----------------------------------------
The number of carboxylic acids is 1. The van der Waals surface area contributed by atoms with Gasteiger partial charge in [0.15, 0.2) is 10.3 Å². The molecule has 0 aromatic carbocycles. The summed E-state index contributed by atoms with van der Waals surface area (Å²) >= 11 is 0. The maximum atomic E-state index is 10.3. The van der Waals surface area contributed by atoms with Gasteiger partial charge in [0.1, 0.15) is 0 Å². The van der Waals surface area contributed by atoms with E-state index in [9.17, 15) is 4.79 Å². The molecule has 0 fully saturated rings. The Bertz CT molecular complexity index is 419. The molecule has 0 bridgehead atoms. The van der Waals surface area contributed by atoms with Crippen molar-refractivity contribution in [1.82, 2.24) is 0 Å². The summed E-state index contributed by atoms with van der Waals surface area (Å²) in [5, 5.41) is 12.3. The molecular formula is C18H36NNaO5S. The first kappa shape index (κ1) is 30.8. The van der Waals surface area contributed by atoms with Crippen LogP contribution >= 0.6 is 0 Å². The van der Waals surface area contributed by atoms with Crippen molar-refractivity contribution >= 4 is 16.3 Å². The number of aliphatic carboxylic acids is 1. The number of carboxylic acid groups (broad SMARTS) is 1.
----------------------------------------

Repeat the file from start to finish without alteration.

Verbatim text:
The number of carboxylic acids is 1. The van der Waals surface area contributed by atoms with Gasteiger partial charge in [0.15, 0.2) is 10.3 Å². The molecule has 0 aromatic carbocycles. The summed E-state index contributed by atoms with van der Waals surface area (Å²) >= 11 is 0. The maximum atomic E-state index is 10.3. The van der Waals surface area contributed by atoms with Gasteiger partial charge in [0.1, 0.15) is 0 Å². The van der Waals surface area contributed by atoms with E-state index in [9.17, 15) is 4.79 Å². The molecule has 0 fully saturated rings. The Bertz CT molecular complexity index is 419. The molecule has 0 bridgehead atoms. The van der Waals surface area contributed by atoms with Crippen molar-refractivity contribution in [1.82, 2.24) is 0 Å². The summed E-state index contributed by atoms with van der Waals surface area (Å²) in [5, 5.41) is 12.3. The molecular formula is C18H36NNaO5S. The first kappa shape index (κ1) is 30.8. The van der Waals surface area contributed by atoms with Crippen LogP contribution >= 0.6 is 0 Å². The van der Waals surface area contributed by atoms with Crippen molar-refractivity contribution >= 4 is 16.3 Å². The number of aliphatic carboxylic acids is 1. The number of carboxylic acid groups (broad SMARTS) is 1.